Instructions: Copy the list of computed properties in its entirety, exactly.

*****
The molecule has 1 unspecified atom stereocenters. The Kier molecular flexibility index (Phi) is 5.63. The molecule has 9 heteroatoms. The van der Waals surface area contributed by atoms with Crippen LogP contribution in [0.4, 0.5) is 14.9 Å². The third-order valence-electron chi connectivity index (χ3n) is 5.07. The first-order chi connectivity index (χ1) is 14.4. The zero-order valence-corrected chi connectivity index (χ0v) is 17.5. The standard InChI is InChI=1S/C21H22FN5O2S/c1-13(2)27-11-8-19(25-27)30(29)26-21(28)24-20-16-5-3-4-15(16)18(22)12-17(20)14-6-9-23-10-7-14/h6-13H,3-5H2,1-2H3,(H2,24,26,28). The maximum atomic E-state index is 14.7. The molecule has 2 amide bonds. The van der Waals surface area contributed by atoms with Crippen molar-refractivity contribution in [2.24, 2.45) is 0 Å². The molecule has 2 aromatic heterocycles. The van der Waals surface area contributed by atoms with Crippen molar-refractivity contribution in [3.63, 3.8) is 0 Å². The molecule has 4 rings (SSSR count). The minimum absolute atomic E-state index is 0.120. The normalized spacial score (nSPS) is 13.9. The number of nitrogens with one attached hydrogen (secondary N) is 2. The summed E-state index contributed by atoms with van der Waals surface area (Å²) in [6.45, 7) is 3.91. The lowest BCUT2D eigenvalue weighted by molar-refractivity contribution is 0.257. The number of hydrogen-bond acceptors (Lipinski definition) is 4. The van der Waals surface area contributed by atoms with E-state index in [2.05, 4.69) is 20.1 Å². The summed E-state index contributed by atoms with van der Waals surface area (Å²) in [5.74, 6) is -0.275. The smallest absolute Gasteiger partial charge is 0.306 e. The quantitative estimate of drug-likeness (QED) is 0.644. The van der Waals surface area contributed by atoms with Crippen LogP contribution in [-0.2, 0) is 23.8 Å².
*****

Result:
The molecule has 1 unspecified atom stereocenters. The Kier molecular flexibility index (Phi) is 5.63. The molecule has 9 heteroatoms. The van der Waals surface area contributed by atoms with Crippen LogP contribution in [0.4, 0.5) is 14.9 Å². The third-order valence-electron chi connectivity index (χ3n) is 5.07. The first-order chi connectivity index (χ1) is 14.4. The zero-order valence-corrected chi connectivity index (χ0v) is 17.5. The standard InChI is InChI=1S/C21H22FN5O2S/c1-13(2)27-11-8-19(25-27)30(29)26-21(28)24-20-16-5-3-4-15(16)18(22)12-17(20)14-6-9-23-10-7-14/h6-13H,3-5H2,1-2H3,(H2,24,26,28). The maximum atomic E-state index is 14.7. The molecule has 2 amide bonds. The van der Waals surface area contributed by atoms with Crippen molar-refractivity contribution in [2.24, 2.45) is 0 Å². The molecule has 2 aromatic heterocycles. The van der Waals surface area contributed by atoms with Crippen molar-refractivity contribution in [3.63, 3.8) is 0 Å². The molecule has 4 rings (SSSR count). The minimum absolute atomic E-state index is 0.120. The normalized spacial score (nSPS) is 13.9. The number of nitrogens with one attached hydrogen (secondary N) is 2. The summed E-state index contributed by atoms with van der Waals surface area (Å²) in [6.45, 7) is 3.91. The lowest BCUT2D eigenvalue weighted by molar-refractivity contribution is 0.257. The number of hydrogen-bond acceptors (Lipinski definition) is 4. The van der Waals surface area contributed by atoms with E-state index in [2.05, 4.69) is 20.1 Å². The summed E-state index contributed by atoms with van der Waals surface area (Å²) in [5.74, 6) is -0.275. The smallest absolute Gasteiger partial charge is 0.306 e. The quantitative estimate of drug-likeness (QED) is 0.644. The van der Waals surface area contributed by atoms with Crippen LogP contribution in [-0.2, 0) is 23.8 Å².